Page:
The PCI bus speeds up image-data handling
During the past year, what might be called the "battle of the buses" was under way in the image-processing arena. That conflict, which involved the ISA bus, frame grabbers with local memory and processors, and 486-based systems on one side and the peripheral component interconnect (PCI) bus, memoryless frame grabbers, Pentium processor, and Windows NT on the other, is over. In fact, it was never actually a battle, but rather the phaseout of an aging technology by its successor. The PCI, Pentium
The PCI bus speeds up image-data handling
Adoption of the peripheral component interconnect (PCI) bus permits digital cameras,
full-color imaging, and versatile frame grabbers to capture new applications.
James V. Flatten
During the past year, what might be called the "battle of the buses" was under way in the image-processing arena. That conflict, which involved the ISA bus, frame grabbers with local memory and processors, and 486-based systems on one side and the peripheral component interconnect (PCI) bus, memoryless frame grabbers, Pentium processor, and Windows NT on the other, is over. In fact, it was never actually a battle, but rather the phaseout of an aging technology by its successor. The PCI, Pentium, and Windows NT combination made PC-host-based imaging an attractive alternative to frame grabbers with local memory and processors, even for the purchase of completely new systems.
The technological argument was simple--the ISA bus, with a 16-bit data path and effective throughput rates of about 2 Mbyte/s, cannot transfer video in real time, which requires a minimum throughput of about 10 Mbyte/s. The 32-bit PCI bus, with a capability of 90 Mbyte/s, coupled with a Pentium processor and the 32-bit Windows NT operating system, provided a solution for real-time video. High-end image-processing applications were now possible on a PC; dedicated processors were no longer required. The PCI bus also eliminated the need for the frame grabber to have both onboard memory and graphics, as well as circuitry to connect to a digital-signal-processor (DSP) or other onboard processor.
Going with the flow
The PCI bus renders onboard memory unnecessary because image data are transferred across the bus as they are collected. On an ISA bus, image data are gathered faster than they can be transferred across the bus and must be temporarily stored in an onboard buffer memory before transfer to system memory. The PCI bus eliminates this memory redundancy and permits direct data transfer to the system memory or a display for imaging (see figure on p. 142) The large chunks of data from video cameras, which send the equivalent of 30 still images per second, result in data streams of 10-40 Mbyte/s. The 90-Mbyte/s transfer rate of the PCI bus is sufficient for live-video streams, eliminating the cost of onboard memory. Performance upgrades can be facilitated through system improvements such as increased memory or CPU speed.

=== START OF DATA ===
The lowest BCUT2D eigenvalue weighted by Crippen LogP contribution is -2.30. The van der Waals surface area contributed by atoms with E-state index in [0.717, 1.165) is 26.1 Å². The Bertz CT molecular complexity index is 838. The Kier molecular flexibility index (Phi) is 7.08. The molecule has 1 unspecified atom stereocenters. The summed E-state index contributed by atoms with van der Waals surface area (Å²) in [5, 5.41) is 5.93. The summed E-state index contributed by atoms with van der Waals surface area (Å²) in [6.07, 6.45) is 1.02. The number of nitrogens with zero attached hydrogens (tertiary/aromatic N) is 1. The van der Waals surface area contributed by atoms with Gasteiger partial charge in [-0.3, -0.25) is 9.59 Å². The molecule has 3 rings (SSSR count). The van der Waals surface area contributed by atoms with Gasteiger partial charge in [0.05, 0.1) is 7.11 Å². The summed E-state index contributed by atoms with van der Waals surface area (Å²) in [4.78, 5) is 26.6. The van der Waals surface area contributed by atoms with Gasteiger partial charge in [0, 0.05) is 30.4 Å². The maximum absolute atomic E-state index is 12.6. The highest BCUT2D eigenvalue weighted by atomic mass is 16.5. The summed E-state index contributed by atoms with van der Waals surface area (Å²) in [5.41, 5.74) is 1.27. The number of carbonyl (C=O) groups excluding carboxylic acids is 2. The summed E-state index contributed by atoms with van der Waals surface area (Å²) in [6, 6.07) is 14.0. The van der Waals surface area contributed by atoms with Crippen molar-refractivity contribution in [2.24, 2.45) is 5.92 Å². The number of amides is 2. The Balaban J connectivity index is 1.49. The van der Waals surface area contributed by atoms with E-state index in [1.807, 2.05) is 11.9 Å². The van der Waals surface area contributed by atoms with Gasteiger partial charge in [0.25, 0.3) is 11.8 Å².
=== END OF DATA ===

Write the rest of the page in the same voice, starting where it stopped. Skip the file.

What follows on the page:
For example, a typical DSP card equipped with an off-bus interconnect, a high-end processor, and 8 Mbyte of RAM costs about $8000. Add to that about $1500 for a 486 PC with an ISA bus and $2000 for a frame grabber with onboard memory for a total system cost of $11,500. In comparison, a Pentium PC with a PCI bus runs about $2500, and a frame grabber without onboard memory and graphics costs about $1000. Total cost is $3500, a net saving of about $8000.
ISA still vital
However, this PCI-Pentium-Windows NT combination is not the ultimate answer for all image processing. There is a large base of installed PCs with ISA buses using frame grabbers with onboard memory and processors. For many applications needing only low-frame-rate imaging, this technology serves more than adequately. Continued sales of high-performance frame grabbers attest to the popularity of ISA-bus machines. However, the market is assuredly moving away from ISA-bus to PCI-bus architectures. While most new PCI systems still come with ISA slots, these eventually will cease to exist in new machines.
But outboard-processor-based solutions will continue to play a valuable role in specific applications. The PCI-Pentium-NT solution is inherently not a real-time environment and, in demanding real-time applications, can only guarantee data capture for events that occur within a certain time span. For some critical applications involving very large am ounts of data or complex image-processing algorithms, true real-time results can be obtained only by assigning the processing tasks to an outboard-based processing engine.
For the majority of image-processing applications, however, frame grabbers with local memory and processors and the ISA bus are quickly approaching obsolescence. Prices for PCI-Pentium-NT systems will continue to fall, and upgrades for faster processing will further enhance performance and leverage investment in up-to-date technology.
The move to digital cameras
While still expensive compared with analog cameras, digital cameras offer strengths of flexibility, accuracy, speed, and ease of use. With camera vendors struggling to dominate the emerging digital market, competition will combine with economies of scale and advances in technology to drive down prices in the next two years.
When evaluating digital versus analog cameras for image-processing applications, it is important to remember that the processing must go through the same steps, whether in a camera, a DSP, or a host processor. In general, however, digital cameras have inherent advantages over their analog counterparts, mostly because there is no conversion circuitry. The elimination of this circuitry significantly improves performance and simplifies design, particularly in the following areas: